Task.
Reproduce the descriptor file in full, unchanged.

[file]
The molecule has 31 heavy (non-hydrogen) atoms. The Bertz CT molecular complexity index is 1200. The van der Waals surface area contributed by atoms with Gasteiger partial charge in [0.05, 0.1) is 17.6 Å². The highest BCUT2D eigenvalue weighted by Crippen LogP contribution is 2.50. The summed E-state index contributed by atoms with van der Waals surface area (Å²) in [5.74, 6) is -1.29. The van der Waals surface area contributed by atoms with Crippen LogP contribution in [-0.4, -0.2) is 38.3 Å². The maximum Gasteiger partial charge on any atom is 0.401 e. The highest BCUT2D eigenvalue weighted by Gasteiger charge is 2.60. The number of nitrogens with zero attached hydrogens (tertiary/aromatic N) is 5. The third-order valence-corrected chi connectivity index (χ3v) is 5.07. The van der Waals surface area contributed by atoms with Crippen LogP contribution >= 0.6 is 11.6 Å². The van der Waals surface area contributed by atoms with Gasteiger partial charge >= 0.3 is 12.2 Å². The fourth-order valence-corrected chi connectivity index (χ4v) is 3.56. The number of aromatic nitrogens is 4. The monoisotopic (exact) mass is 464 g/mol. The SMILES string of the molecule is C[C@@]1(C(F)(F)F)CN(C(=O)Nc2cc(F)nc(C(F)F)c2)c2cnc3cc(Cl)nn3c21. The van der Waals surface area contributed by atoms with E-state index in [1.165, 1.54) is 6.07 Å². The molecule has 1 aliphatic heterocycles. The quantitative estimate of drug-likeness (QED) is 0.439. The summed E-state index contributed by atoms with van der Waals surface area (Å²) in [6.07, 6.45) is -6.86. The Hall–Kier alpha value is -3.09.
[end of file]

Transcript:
The molecule has 31 heavy (non-hydrogen) atoms. The Bertz CT molecular complexity index is 1200. The van der Waals surface area contributed by atoms with Gasteiger partial charge in [0.05, 0.1) is 17.6 Å². The highest BCUT2D eigenvalue weighted by Crippen LogP contribution is 2.50. The summed E-state index contributed by atoms with van der Waals surface area (Å²) in [5.74, 6) is -1.29. The van der Waals surface area contributed by atoms with Crippen LogP contribution in [-0.4, -0.2) is 38.3 Å². The maximum Gasteiger partial charge on any atom is 0.401 e. The highest BCUT2D eigenvalue weighted by Gasteiger charge is 2.60. The number of nitrogens with zero attached hydrogens (tertiary/aromatic N) is 5. The third-order valence-corrected chi connectivity index (χ3v) is 5.07. The van der Waals surface area contributed by atoms with Crippen LogP contribution >= 0.6 is 11.6 Å². The van der Waals surface area contributed by atoms with Gasteiger partial charge >= 0.3 is 12.2 Å². The fourth-order valence-corrected chi connectivity index (χ4v) is 3.56. The number of aromatic nitrogens is 4. The monoisotopic (exact) mass is 464 g/mol. The SMILES string of the molecule is C[C@@]1(C(F)(F)F)CN(C(=O)Nc2cc(F)nc(C(F)F)c2)c2cnc3cc(Cl)nn3c21. The van der Waals surface area contributed by atoms with E-state index in [1.165, 1.54) is 6.07 Å². The molecule has 1 aliphatic heterocycles. The quantitative estimate of drug-likeness (QED) is 0.439. The summed E-state index contributed by atoms with van der Waals surface area (Å²) in [6.07, 6.45) is -6.86. The Hall–Kier alpha value is -3.09.